LAKELAND — Her house is small, but that doesn't bother artist Lauren Hardy Clark.
As long as she can see the sugar cane through her front window, she knows she'll have stories to paint.
Stories of the small towns of Pointe Coupee Parish and areas inching into West Baton Rouge Parish. Stories of the houses, churches and old buildings, all with their own personalities. Stories of the woods and waterways. Stories that are part of her history.
Clark lives with husband Alex and 3-year-old son George on an acre bordering the property of her childhood home in Lakeland. Her house is a work in progress with windows looking out on the wooded area where she and her eight siblings once built tree houses.
She also has a full view of the surrounding fields, where the daily sunsets are something to behold.
"Oh, we have the greatest sunsets here," said Clark, pointing to one of her paintings.
The scene shows the sky at the moment when the oranges and pinks give way to the purple-blue of dusk. A small house stands to the right, rows of sugar cane to the left.
The painting is dream-like, painted in an impressionistic style Clark developed after a long time away from her paints and brushes.
"I'm an alcoholic," said the 29-year-old.
Clark said she started drinking early in life and it developed into a problem. She has since recovered.
But painting once reminded her of that time in her life, and she was afraid that picking up a brush would transport her back to that mindset.
But, as an artist, painting wasn't so much a choice as a need, one that unexpectedly began when she was 16.
Clark's parents, Jerald and Sarah Hardy, homeschooled their children, sometimes enrolling them in outside extracurricular classes. They signed up Clark's older sister for classes taught by artist Andrea Phillips in Baton Rouge. Clark would sometimes tag along.
"Ms. Phillips said, 'You're not going to be in here and not paint,'" Clark recalled. "So, she put a paintbrush in my hand."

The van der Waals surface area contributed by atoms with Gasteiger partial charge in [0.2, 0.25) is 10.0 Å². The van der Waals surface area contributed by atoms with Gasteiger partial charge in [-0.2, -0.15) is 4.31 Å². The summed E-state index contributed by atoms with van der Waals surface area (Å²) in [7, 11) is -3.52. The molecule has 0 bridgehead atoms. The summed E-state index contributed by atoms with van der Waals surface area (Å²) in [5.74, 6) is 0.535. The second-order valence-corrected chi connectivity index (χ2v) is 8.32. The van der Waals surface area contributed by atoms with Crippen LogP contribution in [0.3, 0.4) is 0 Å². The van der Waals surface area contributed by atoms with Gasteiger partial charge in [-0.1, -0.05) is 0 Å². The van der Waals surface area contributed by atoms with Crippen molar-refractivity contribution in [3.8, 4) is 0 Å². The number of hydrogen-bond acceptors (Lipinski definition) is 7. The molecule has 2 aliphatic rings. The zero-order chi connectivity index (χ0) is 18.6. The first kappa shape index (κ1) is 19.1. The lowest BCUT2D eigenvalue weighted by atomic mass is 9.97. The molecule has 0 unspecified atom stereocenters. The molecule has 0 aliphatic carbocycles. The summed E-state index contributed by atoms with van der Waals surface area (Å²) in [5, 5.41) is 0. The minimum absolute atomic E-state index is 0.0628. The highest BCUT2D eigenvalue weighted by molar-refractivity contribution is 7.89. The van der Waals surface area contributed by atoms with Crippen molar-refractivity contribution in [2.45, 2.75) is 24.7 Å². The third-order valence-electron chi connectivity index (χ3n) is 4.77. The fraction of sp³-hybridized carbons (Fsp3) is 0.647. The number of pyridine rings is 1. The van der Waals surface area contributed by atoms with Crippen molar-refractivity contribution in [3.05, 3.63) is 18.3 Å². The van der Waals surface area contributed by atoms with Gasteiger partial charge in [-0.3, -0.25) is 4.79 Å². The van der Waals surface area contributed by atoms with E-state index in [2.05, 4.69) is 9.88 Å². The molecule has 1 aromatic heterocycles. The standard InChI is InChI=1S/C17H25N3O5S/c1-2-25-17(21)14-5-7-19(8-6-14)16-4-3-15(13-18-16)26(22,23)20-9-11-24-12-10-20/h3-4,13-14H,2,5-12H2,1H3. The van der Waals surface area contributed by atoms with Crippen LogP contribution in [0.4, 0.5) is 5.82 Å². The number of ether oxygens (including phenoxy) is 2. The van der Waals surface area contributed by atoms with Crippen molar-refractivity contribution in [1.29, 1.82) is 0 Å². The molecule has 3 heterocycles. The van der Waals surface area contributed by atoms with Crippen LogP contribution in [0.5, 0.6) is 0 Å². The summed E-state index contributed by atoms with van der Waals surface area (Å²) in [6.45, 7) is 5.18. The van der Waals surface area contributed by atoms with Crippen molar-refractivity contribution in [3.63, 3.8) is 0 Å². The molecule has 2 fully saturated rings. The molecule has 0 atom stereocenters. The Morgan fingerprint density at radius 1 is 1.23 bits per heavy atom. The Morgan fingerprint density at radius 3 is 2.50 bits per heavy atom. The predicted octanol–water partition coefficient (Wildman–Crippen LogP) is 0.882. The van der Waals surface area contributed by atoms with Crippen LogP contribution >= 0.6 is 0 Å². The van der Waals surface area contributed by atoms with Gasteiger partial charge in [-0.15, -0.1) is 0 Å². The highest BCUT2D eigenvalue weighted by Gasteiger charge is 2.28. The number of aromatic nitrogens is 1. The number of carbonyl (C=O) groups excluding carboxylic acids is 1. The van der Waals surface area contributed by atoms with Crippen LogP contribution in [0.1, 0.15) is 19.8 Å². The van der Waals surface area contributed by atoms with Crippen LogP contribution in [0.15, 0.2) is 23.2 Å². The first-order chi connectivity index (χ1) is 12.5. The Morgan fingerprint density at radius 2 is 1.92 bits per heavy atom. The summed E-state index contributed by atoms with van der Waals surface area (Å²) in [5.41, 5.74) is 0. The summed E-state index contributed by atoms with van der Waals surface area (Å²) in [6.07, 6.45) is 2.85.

One of Clark's first paintings showed the old entryway to her family's Lakeland property, a road surrounded by sugar cane. Even now, when Clark shows a photo of the painting, the scene comes to life, telling the story of a place she loves.
Phillips immediately saw potential in Clark's work and encouraged her to paint more. Clark later studied studio painting at Baton Rouge Community College, then enrolled in art classes at LSU but didn't graduate.
Now she's back and well-entrenched in the local art scene as a member of Mid City Rising artists group in Baton Rouge that stages monthly exhibits. One of her paintings will be featured in the "Stabbed in the Art" exhibit at the Arts Council of Greater Baton Rouge's Firehouse Gallery in February, and she teaches art classes at the LaCour House Assisted Living Facility and the Arts Council of Pointe Coupee, both in New Roads.
Clark also is a regular exhibitor in Market at the Mill, New Roads' spring and Christmas antiques, art and collectible shows.
It was at the Market at the Mill that tourists asked if she had any New Orleans scenes among her paintings.
She was painting lots of chickens and utilitarian pieces at the time, but that single question changed the direction of her work.
"I started thinking about it," Clark says. "I realized New Orleans has its own artists painting the city, and there are a lot of them."
And while she has nothing against New Orleans, in fact, loves it, "I wanted to show the part of Louisiana I know, the place where I grew up."
Chickens still play a big part in Clark's artwork; the story of the rural Pointe Coupee wouldn't be complete without them.
And Louisiana's story needs to includes its dirt roads and fields.
"It's not just the landscape but a way of life," Clark says. "People here don't just go to work, they live it. If you drive through Pointe Coupee on Sundays or even Christmas, you'll see the farmers harvesting sugar cane. This is the Louisiana I know, and it's the one I paint."